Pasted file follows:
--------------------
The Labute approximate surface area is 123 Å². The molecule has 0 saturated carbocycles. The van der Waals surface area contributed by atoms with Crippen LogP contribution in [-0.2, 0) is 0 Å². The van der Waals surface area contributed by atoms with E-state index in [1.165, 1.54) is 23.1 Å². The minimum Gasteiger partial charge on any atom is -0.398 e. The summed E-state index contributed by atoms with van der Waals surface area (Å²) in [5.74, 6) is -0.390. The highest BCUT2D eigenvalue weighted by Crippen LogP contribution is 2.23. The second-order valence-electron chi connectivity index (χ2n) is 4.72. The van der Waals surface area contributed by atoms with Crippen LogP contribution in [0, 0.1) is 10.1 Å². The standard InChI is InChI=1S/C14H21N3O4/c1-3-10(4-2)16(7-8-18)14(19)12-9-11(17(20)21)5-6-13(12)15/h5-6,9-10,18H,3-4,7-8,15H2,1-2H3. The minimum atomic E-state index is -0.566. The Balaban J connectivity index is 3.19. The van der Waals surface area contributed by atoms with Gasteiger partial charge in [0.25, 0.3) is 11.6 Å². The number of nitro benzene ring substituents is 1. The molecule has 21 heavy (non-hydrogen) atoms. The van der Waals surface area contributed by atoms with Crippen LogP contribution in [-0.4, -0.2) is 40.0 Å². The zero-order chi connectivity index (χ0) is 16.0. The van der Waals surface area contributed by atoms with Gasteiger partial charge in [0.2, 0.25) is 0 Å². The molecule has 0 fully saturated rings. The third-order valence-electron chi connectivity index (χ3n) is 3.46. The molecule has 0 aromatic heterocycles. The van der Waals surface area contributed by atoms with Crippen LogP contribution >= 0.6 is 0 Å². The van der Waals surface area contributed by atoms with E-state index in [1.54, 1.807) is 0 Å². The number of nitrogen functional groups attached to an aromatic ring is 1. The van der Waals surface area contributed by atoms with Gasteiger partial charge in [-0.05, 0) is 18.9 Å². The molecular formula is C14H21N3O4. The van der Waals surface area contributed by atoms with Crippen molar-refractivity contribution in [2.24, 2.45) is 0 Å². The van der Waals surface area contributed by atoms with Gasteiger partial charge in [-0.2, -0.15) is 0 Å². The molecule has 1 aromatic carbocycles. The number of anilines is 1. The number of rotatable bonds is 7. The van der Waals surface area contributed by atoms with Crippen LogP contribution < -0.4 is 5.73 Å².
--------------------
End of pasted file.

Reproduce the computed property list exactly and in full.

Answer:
The Labute approximate surface area is 123 Å². The molecule has 0 saturated carbocycles. The van der Waals surface area contributed by atoms with Crippen LogP contribution in [-0.2, 0) is 0 Å². The van der Waals surface area contributed by atoms with E-state index in [1.165, 1.54) is 23.1 Å². The minimum Gasteiger partial charge on any atom is -0.398 e. The summed E-state index contributed by atoms with van der Waals surface area (Å²) in [5.74, 6) is -0.390. The highest BCUT2D eigenvalue weighted by Crippen LogP contribution is 2.23. The second-order valence-electron chi connectivity index (χ2n) is 4.72. The van der Waals surface area contributed by atoms with Crippen LogP contribution in [0, 0.1) is 10.1 Å². The standard InChI is InChI=1S/C14H21N3O4/c1-3-10(4-2)16(7-8-18)14(19)12-9-11(17(20)21)5-6-13(12)15/h5-6,9-10,18H,3-4,7-8,15H2,1-2H3. The minimum atomic E-state index is -0.566. The Balaban J connectivity index is 3.19. The van der Waals surface area contributed by atoms with Gasteiger partial charge in [0.25, 0.3) is 11.6 Å². The number of nitro benzene ring substituents is 1. The molecule has 21 heavy (non-hydrogen) atoms. The van der Waals surface area contributed by atoms with Crippen LogP contribution in [-0.4, -0.2) is 40.0 Å². The zero-order chi connectivity index (χ0) is 16.0. The van der Waals surface area contributed by atoms with Gasteiger partial charge in [0.2, 0.25) is 0 Å². The molecule has 0 fully saturated rings. The third-order valence-electron chi connectivity index (χ3n) is 3.46. The molecule has 0 aromatic heterocycles. The van der Waals surface area contributed by atoms with Crippen LogP contribution >= 0.6 is 0 Å². The van der Waals surface area contributed by atoms with E-state index in [1.54, 1.807) is 0 Å². The number of nitrogen functional groups attached to an aromatic ring is 1. The van der Waals surface area contributed by atoms with Gasteiger partial charge in [-0.05, 0) is 18.9 Å². The molecular formula is C14H21N3O4. The van der Waals surface area contributed by atoms with Crippen molar-refractivity contribution in [2.24, 2.45) is 0 Å². The van der Waals surface area contributed by atoms with Gasteiger partial charge in [-0.2, -0.15) is 0 Å². The molecule has 1 aromatic carbocycles. The number of anilines is 1. The number of rotatable bonds is 7. The van der Waals surface area contributed by atoms with Crippen LogP contribution < -0.4 is 5.73 Å².